The functional economy is fully in line with the transition to a green economy. It consists in replacing the notion of sale of the good by that of the sale of usage of the good, which leads to the decoupling of the added value and the consumption of energy and raw materials.
What is the functional economy?
The functional economy can be defined as a system that favors the use rather than the sale of a product. It aims to develop integrated solutions for goods and services with a view to sustainable development. Thus, economic exchange is no more based on the transfer of ownership of goods, which remain the producer's property throughout its life cycle, but on the consent of users to pay a use-value.
The functional economy is sometimes linked to the cooperation economy. This last concept integrates a transformation of the interactions of activities on the same territory; economic actors (local authorities and companies) cooperate by pooling uses in order to satisfy a need while limiting negative externalities.
Moreover, the functional economy is similar, from certain angles to the collaborative economy where two consumers are linked so that one sells a use to the other.
Principles and modalities of the functional economy
The conceptual engine of the functional economy consists in offering the consumer (individual, business, or other) a new approach to their consumption patterns so as to constantly adapt to their changing needs while preserving their purchase power and meeting today's unavoidable criteria of saving resources and protecting/improving the environment. However, this economy remains part of the laws of the market, with its profitability requirements.
To this end, it develops specific commercial processes based not on the transfer of ownership of goods for use but on the contractualization of the use of these goods, most often via a subscription system.
How is the functional economy a source of opportunities today?
The functional economy model is now presenting big success. We can freely think of businesses that have included a subscription system in their offer. The main idea was for them to better meet the needs of their customers. This is how "classic" merchants were able to solve problems encountered by their customers while imposing themselves on their market.
This is the case, for example, of Japhy (kibbles for dogs) or Le Petit Ballon (wines and spirits), which have been able to meet the need for novelty (via fully customizable and "scalable" boxes) and the need to be directly delivered to the home. In addition, with a subscription solution, these two companies have made life easier for their customers, who no longer want to waste time going to the store for a recurring need; the aperitif and the dog's meal in this case.
Leasing, particularly in the automobile or construction industry, is also booming. It is a solution that is totally in line with the usage economy by meeting the need to be able to use a good without having to pay a large sum to own it.
Moreover, the usage economy is a source of opportunities in both B2C and B2B. These two types of customers agree on their desire to be focused on using the product while having the chance of delegating everything else: delivery, repair, replacement...
On the B2B side, the benefits of renting fleets of usable devices (telephones, computers, CRM, etc.) are well established: it allows you to stay focused on the "core business" without having to worry about buying them, renewing them, and have them repaired. These devices are at the service of profitability. Managing them shouldn't waste companies' time.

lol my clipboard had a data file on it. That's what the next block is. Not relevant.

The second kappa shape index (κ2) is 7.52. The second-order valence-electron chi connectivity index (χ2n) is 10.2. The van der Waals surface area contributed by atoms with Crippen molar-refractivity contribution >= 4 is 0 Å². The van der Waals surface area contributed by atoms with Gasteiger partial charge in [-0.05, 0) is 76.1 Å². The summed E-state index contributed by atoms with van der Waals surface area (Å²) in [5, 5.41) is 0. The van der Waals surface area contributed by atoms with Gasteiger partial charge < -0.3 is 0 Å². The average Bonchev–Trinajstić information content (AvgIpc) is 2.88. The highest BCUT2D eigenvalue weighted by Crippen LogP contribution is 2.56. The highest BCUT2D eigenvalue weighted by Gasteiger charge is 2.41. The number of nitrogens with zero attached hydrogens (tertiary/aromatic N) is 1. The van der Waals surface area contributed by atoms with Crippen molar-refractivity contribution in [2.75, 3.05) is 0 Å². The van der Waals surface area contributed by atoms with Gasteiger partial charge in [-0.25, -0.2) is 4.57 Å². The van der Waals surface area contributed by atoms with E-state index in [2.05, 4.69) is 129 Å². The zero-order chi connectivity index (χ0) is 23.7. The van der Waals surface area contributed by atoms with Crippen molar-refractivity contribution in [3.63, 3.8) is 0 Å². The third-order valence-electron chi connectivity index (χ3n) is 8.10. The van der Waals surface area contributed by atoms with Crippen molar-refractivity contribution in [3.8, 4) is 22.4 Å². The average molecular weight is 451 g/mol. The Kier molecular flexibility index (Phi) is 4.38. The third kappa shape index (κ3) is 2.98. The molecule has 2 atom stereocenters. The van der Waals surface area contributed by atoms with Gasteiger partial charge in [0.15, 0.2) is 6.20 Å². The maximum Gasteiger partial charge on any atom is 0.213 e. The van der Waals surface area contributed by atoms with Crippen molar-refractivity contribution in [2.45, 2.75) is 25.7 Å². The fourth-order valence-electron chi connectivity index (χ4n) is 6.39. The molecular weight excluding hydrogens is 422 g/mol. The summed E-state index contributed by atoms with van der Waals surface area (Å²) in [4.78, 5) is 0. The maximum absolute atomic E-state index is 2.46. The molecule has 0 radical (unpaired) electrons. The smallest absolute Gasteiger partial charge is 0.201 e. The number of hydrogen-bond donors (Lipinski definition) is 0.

Functional economy; two typical examples
Michelin: replacing the sale of tires to road hauliers by setting up a payment system based on the number of kilometers traveled, with a complete life cycle management service (personalized pressure optimization, advice, maintenance, etc.)
Xerox: provision (without sale or rental) of photocopiers on customer premises, and invoicing by the sheet, with monitoring and maintenance service for devices and consumables.
What are the advantages of the functional economy?
The functional economy to reduce costs
Renting photocopiers, computers, software, or even floor coverings… the functional economy significantly reduces the cost of access to many services. Especially since the service provider contractually guarantees to maintain its operation since it is responsible for all contingencies.
Increase your earnings, but not your expenses
The functional economy optimizes both the maintenance of products and their lifespan. Thus, when Michelin charges its tires by kilometer, the brand guarantees products of constant quality. Therefore, the functional economy allows restructuring of financial gains without inducing, however, an increase in the consumption of the flow of materials and energy.
Benefits for the planet
Via the functional economy, manufacturers constantly innovate to offer objects with an optimized lifespan. Therefore, we are far from the concept of planned obsolescence! Value creation is no longer linked to novelty, but on the contrary, to sustainability. A profound revolution that directly benefits the environment. Because it implies a reduction in the consumption of raw materials and energy and generates a reduction in waste production.
Positive effects on employment
Recycling waste creates jobs. It creates six times more than energy recovery and 25 times more than landfill because human judgment remains essential to many manual sorting operations. Remanufacturing, too, is an activity with a strong need for manpower. For example, remanufacturing a Xerox printer requires twice as much work and more skilled labor. But, on the other hand, the remanufacturing of used products requires regional and local jobs. And because the transport of these products is expensive, manufacturers such as Renault, Ricoh, or Canon prefer to locate their factories near the regions of consumption.